Use Brand To Connect The Dots In Product

This article is part 2 of our series on how to improve your product brand. Be sure to read part 1 to learn what it takes to push the boundaries of product brand in today’s design environment. 

Brand is critical to your product’s success. But it can’t exist inside a vacuum. To create a better product, you have to keep the other product disciplines in mind—and it’s your brand that often connects the many dots that make up your product.

Think about it this way: A brand that’s disconnected from product marketing could mean you end up making big promises that won’t be fulfilled. A brand that ignores the finer points of your product design will mean your brand is less equipped to convey how people should be changed when using the product.

Considering how brand connects with your other product work allows it to be a reinforcement tool. Brand is your audience’s first impression of your product and everything it represents—when done right, brands that are led by product become a vehicle for continuity and a great product experience. Today’s article, with advice from Innovatemap Brand Strategy & Design Principal Andy Kennedy, will show you how to get there.

Continuity Matters

No matter your industry or business model, people like consistency. Brands alienate people when they share an inconsistent message about the product they represent, or when they create feelings that don’t line up with the actual user experience.

Communicating the problem your product solves through brand is only half of the battle. Your brand gets an edge when it considers all the other factors that influence your product and, from those, creates a clear, continuous experience for your audience.

Continuity matters because it shapes perception. The experience you create for your audience through brand will not only shape their decision to buy, but also how they feel about your organization as a whole. If positive feelings abound, not only are customers more likely to buy your product; it’s also likely they’ll grow to trust your higher mission and give you the feedback you need to accelerate your brand further.

Apple recently passed $3 trillion in market value, according to The Verge, making it one of the most profitable companies to exist. When you think about the continuity present in Apple’s brand experience, it’s easy to see why. Apple created a premium brand that is clear, consistent, and easily identifiable. Whether you’re browsing Apple Podcasts or getting help in a physical Apple store, Apple delivers on a premium brand with an equally great product experience to match.

Challenges To Continuity

Achieving continuity can be a tall order, of course. You have to balance creating an experience your audience can trust while being adaptable and making room for the surprises that will keep your brand fresh.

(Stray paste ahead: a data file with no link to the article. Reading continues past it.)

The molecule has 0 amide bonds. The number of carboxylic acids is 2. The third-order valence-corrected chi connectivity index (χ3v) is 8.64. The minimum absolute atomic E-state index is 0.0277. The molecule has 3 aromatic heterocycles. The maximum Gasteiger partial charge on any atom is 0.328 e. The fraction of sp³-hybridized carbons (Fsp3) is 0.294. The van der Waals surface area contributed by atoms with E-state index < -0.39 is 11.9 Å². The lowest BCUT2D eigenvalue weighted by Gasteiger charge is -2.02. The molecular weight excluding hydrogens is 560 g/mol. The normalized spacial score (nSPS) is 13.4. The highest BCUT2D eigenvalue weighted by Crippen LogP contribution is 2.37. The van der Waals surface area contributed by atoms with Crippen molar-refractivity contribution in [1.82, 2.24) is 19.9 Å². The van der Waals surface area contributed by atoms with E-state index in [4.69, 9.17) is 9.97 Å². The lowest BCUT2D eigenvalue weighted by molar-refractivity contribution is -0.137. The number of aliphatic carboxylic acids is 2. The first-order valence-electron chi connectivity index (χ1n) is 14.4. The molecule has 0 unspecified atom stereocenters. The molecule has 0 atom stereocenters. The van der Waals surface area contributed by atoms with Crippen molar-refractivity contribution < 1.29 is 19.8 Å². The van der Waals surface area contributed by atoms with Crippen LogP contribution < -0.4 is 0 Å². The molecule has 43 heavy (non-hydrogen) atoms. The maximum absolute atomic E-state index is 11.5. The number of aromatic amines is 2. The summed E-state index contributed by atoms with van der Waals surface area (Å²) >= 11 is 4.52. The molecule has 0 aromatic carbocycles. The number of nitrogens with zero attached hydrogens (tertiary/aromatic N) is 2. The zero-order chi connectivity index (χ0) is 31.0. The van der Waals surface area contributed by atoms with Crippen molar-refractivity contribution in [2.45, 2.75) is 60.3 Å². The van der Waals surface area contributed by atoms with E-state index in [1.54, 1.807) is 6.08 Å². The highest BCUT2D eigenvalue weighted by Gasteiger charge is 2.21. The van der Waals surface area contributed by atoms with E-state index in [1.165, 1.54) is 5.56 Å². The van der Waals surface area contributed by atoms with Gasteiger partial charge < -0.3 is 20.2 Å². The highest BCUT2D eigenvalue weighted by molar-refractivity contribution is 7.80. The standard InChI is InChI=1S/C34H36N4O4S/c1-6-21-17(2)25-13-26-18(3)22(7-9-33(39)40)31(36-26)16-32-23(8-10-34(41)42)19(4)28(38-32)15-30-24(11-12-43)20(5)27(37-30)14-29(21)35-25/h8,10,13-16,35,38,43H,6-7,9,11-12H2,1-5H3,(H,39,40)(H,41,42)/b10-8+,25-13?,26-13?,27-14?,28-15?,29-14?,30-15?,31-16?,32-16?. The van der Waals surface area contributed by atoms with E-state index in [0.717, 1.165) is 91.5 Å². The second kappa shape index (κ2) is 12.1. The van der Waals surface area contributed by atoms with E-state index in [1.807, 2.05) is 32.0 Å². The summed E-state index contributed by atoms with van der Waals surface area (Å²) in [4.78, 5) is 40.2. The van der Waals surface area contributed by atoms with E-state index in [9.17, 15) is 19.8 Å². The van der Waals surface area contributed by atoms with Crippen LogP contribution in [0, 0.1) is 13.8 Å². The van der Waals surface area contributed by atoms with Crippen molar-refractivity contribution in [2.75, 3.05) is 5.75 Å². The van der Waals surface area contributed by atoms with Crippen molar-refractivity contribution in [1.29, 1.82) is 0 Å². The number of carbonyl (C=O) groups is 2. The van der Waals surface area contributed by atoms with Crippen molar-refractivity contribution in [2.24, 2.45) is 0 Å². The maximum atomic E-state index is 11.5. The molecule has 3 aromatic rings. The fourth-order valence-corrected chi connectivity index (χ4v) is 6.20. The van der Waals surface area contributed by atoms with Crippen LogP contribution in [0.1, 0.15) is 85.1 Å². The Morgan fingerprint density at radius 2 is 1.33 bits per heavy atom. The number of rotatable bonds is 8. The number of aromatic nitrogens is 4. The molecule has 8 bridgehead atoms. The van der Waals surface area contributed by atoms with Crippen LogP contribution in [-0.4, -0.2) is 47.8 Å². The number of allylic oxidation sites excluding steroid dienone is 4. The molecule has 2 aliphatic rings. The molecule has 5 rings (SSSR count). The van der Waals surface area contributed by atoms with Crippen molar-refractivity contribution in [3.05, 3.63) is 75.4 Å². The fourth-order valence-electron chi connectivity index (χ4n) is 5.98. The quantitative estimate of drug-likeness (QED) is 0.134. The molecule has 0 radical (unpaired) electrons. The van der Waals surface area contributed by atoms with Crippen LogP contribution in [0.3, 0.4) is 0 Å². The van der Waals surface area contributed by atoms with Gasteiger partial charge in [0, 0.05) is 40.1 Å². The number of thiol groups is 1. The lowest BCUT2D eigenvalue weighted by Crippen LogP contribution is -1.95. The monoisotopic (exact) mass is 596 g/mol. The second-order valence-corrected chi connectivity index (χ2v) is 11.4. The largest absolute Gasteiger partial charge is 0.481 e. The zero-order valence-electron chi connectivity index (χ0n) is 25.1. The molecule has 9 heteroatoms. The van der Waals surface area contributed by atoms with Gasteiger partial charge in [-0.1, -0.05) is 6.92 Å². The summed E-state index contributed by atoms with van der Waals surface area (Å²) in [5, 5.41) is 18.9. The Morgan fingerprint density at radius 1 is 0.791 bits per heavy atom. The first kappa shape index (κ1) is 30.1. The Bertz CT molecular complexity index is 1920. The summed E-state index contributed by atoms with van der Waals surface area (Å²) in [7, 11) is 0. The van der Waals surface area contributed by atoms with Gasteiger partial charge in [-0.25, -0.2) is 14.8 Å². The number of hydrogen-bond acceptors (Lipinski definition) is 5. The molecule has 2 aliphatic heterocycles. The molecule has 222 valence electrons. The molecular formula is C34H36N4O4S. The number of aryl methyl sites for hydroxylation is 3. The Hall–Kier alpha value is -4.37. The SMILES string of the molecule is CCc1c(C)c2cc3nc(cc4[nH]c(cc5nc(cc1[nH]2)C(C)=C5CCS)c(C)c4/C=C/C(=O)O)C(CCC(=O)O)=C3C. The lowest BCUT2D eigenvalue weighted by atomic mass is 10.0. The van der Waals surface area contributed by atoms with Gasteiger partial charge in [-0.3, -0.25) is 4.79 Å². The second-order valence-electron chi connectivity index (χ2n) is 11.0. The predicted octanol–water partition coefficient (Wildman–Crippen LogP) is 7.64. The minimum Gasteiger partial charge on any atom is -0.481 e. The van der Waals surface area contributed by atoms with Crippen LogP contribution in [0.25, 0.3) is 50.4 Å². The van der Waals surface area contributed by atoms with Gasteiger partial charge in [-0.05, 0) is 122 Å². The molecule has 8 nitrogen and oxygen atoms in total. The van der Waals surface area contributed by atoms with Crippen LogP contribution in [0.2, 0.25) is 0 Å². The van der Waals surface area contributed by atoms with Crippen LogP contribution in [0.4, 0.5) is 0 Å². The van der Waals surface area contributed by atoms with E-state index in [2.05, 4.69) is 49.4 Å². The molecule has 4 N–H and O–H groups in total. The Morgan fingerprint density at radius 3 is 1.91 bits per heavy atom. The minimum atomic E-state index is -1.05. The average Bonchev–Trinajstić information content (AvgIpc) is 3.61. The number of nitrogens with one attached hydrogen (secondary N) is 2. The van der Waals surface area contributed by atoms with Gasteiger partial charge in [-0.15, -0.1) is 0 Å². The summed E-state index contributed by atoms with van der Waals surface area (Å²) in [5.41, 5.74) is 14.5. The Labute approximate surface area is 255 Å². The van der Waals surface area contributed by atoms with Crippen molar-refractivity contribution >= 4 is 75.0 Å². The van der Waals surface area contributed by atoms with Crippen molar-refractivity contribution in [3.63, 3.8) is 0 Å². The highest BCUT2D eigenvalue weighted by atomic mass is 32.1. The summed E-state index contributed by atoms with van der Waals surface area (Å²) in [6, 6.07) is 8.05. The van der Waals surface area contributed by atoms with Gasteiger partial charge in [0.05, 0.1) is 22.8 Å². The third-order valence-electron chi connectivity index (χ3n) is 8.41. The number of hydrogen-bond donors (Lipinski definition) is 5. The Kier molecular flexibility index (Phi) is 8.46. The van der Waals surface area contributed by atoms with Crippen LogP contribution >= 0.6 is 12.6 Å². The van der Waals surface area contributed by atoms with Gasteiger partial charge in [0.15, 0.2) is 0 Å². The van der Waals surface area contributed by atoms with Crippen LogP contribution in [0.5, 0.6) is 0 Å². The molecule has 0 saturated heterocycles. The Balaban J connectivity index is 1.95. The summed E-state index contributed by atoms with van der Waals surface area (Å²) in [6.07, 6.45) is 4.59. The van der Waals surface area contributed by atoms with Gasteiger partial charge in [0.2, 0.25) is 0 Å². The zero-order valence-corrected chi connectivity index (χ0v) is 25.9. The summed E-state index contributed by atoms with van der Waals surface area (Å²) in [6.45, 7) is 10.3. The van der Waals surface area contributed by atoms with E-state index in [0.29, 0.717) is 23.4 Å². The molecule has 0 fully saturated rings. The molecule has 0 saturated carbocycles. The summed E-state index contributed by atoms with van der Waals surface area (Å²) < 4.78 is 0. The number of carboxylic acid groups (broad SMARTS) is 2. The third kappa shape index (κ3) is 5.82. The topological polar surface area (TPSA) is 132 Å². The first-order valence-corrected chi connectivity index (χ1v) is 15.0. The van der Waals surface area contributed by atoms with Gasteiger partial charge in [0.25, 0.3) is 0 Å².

We’ve identified two main challenges to continuity:

1. Your brand is built for the wrong audience. If your brand isn’t informed by the valuable lessons you can unearth from product marketing and product management, start there. Your insights don’t have to be perfect—and as you grow and evolve your product, you’ll have to continuously research the market to know what to do next. But even a preliminary or early-stage brand only works if you have a keen understanding of the audience you are trying to reach.

2. Your brand experience is disconnected from the user experience. Your brand shouldn’t, and can’t, reveal everything about your product; that would be too complicated. But your product design and intended experience should inform how you approach brand design, and vice versa. Disconnecting the two can mean your audience feels one way about your brand and another about your actual product.

How To Create Continuity

Creating continuity is about connecting the dots that emerge in your product work. To start identifying where, and what, those dots are, you have to let your product vision lead the way. 

Aligning your brand work around your product vision is the best and easiest way to connect the dots, because product vision (should) inform all the other work you’re doing to build a product.

One great example of this in practice is the product Typeform. Typeform’s product is simple—its software to create forms and surveys, like our own community membership application. But building and interacting with forms in Typeform is different from most options out there, and that’s because Typeform fulfills its brand promise by staying true to its product vision: that forms should be more human, like a conversation.

Thinking about the impact of your product on your brand should also transcend digital experiences. Yes, most of us spend the majority of our time online searching for and purchasing digital products. But physical tools like environmental ads also remain incredibly valuable in communicating who you are, what you stand for, and what your product uniquely contributes to the market. The trick is to make sure you deliver a consistent brand experience across the board.


Brand is something to behold, but it can’t operate in a silo. Your product design should inform your brand design, and vice versa; and because brand is the public face of your product vision, it should be the connection point for all the thoughts that go into your product.

If you’re building a brand of your own, visit our article library to read up on how you can push the boundaries of your brand design.

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